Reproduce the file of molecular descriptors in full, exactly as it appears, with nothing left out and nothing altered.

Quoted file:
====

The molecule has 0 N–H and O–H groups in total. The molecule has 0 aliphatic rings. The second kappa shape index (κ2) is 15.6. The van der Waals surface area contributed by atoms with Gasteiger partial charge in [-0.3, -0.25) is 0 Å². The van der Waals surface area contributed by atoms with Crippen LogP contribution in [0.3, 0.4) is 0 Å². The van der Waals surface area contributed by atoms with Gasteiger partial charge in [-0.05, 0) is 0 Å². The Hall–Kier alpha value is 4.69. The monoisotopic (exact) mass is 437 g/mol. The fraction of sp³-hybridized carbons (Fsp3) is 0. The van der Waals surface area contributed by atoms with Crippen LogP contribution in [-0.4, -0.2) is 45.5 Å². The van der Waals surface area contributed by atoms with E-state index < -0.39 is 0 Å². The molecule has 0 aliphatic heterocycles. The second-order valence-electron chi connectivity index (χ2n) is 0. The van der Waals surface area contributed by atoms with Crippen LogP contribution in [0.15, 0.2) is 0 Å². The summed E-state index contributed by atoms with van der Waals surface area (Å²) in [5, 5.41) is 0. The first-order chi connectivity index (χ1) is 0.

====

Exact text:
The molecule has 0 N–H and O–H groups in total. The molecule has 0 aliphatic rings. The second kappa shape index (κ2) is 15.6. The van der Waals surface area contributed by atoms with Gasteiger partial charge in [-0.3, -0.25) is 0 Å². The van der Waals surface area contributed by atoms with Crippen LogP contribution in [0.3, 0.4) is 0 Å². The van der Waals surface area contributed by atoms with Gasteiger partial charge in [-0.05, 0) is 0 Å². The Hall–Kier alpha value is 4.69. The monoisotopic (exact) mass is 437 g/mol. The fraction of sp³-hybridized carbons (Fsp3) is 0. The van der Waals surface area contributed by atoms with Crippen LogP contribution in [-0.4, -0.2) is 45.5 Å². The van der Waals surface area contributed by atoms with E-state index < -0.39 is 0 Å². The molecule has 0 aliphatic heterocycles. The second-order valence-electron chi connectivity index (χ2n) is 0. The van der Waals surface area contributed by atoms with Crippen LogP contribution in [0.15, 0.2) is 0 Å². The summed E-state index contributed by atoms with van der Waals surface area (Å²) in [5, 5.41) is 0. The first-order chi connectivity index (χ1) is 0.